New parents are fearful of many tasks associated with caring for their babies, but few are as frightening as bathing your newborn. The idea of submerging a helpless little body in a tub of water can be imposing.

Luckily, there are a number of safety tips you can follow to make the experience safe and pleasant. Bath time is a great bonding experience for baby and parents, so learn how to overcome your fears and turn bath time into fun time.

The first rule of safe bathing is the most important: never leave your baby unattended in a tub for even a moment. This is true whether you are bathing your child in an infant tub in the sink or the bath tub.

It is also important even if only a small amount of water is in the tub. Gather your supplies and block out the time you need to focus on bathing so there are no distractions once the bath begins.

Filling the Tub

Next, make sure the room is warm and the water is a safe temperature. You know how easy it is to catch a chill when you are wet, so keep the bathing room at a warm 75 degrees.

Make the water warm but not hot. It takes just a few seconds for hot water to burn a babys tender skin, so lower your water heater temperature to 120 degrees to guarantee the water will never be too hot.

Fill the tub or sink with plain water. Bubbles and bath oils can irritate your baby internally and cause urinary tract infections. You can use soap for washing, but it is not necessary.

Some cleansers are too harsh for babys skin, so if you do want to use soap, choose one that is specifically designed for young skin. You will also want to save the suds for last. The longer your baby sits in soapy water the more drying it is for the skin.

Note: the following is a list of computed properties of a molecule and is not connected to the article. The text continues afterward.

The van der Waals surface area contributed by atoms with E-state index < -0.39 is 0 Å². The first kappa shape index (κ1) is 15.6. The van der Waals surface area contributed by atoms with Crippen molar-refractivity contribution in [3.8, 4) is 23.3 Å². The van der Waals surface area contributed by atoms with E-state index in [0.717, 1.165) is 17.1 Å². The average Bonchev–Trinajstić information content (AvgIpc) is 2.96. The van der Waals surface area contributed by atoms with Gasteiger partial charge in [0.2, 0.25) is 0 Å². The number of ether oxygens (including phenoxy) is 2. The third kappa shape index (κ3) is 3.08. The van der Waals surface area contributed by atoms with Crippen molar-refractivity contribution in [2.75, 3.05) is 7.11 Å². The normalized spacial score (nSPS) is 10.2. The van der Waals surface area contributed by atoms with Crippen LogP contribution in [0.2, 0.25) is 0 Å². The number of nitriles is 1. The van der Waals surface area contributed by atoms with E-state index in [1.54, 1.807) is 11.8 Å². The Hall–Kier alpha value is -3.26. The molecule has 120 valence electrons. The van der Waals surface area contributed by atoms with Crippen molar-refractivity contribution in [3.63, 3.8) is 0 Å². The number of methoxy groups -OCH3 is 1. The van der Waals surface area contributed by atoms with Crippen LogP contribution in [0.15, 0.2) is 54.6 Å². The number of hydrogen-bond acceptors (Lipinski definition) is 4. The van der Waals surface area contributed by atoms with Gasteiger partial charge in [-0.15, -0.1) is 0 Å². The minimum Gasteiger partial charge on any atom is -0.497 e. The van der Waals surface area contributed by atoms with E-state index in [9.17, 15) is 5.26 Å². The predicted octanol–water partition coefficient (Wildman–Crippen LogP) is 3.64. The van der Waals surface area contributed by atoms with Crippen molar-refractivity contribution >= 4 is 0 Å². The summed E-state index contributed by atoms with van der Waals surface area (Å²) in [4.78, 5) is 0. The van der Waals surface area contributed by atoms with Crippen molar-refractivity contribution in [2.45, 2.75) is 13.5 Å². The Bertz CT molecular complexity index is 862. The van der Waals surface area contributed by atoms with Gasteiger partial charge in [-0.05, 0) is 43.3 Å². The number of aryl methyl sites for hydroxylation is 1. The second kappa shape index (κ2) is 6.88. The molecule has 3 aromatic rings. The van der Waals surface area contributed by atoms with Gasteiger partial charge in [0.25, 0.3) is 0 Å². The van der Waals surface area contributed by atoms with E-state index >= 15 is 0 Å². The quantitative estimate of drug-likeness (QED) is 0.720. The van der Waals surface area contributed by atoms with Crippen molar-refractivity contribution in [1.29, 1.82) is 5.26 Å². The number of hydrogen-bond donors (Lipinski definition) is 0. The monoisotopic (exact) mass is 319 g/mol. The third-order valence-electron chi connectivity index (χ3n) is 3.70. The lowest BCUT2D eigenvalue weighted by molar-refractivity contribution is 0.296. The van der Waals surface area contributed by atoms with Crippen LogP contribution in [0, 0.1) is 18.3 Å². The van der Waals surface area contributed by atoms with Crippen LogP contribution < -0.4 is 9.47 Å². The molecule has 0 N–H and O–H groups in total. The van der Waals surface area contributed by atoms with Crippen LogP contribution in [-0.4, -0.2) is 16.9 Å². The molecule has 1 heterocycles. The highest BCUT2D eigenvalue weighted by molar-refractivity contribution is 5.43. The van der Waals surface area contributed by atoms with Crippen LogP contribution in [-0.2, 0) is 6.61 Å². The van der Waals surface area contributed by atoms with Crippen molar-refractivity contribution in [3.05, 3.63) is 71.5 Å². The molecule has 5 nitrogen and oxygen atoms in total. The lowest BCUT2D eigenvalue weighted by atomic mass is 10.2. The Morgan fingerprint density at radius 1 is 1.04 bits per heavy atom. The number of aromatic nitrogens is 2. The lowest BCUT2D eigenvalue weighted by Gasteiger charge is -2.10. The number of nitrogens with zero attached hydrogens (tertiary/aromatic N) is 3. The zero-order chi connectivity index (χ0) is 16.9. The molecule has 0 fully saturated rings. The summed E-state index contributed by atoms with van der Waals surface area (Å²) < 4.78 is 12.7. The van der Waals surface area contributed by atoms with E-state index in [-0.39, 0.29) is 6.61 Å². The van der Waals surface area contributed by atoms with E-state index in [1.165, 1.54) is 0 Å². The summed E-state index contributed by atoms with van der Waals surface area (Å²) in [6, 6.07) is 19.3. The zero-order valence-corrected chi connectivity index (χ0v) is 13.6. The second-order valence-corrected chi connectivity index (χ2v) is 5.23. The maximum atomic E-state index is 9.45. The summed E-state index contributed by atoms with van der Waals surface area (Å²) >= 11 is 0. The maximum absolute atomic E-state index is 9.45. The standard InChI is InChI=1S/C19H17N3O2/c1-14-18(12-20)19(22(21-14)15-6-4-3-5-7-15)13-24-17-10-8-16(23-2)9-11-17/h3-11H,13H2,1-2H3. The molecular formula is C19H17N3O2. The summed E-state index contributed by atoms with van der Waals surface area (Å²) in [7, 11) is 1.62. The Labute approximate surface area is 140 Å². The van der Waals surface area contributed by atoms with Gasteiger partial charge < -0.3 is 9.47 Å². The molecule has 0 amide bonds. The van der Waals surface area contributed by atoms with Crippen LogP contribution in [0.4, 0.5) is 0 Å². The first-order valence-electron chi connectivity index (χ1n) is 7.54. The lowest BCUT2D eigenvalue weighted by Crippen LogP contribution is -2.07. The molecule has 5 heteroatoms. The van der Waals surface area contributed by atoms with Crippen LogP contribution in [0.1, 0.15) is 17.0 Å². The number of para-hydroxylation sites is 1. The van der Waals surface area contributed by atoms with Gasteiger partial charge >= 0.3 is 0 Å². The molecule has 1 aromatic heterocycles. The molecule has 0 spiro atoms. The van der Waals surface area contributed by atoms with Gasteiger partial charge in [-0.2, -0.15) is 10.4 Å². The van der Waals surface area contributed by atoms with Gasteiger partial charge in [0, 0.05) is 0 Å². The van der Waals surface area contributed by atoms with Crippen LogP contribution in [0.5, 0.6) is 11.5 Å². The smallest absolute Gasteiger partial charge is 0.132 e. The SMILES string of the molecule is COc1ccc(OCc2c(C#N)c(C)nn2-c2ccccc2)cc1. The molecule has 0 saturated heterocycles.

Wait until the tub or sink is full before putting in baby. The water temperature can change as it fills, so you want to do a final test once it is finished. You should use no more than six inches of water.

Make sure the area around the tub is safe. Babies can splash and things can get playful during bath time and you do not want any electric appliances falling into the water. Remember to keep electric grooming tools out of the way if bath time happens in the bathroom.

As Your Child Grows

As your child gets older, do not allow her to touch the faucet and handles. This can result in burns once she is old enough to turn on the water, so set a strict rule right from the beginning that only grown ups turn on the water.

Once your child is old enough to bath the bath tub, make sure it is just as safe. Add slip reduction appliqus to protect from falls and teach your child to never stand up until it is time to exit the tub. You might also consider padding some of the hard, sharp spaces around the tub, just in case a fall occurs.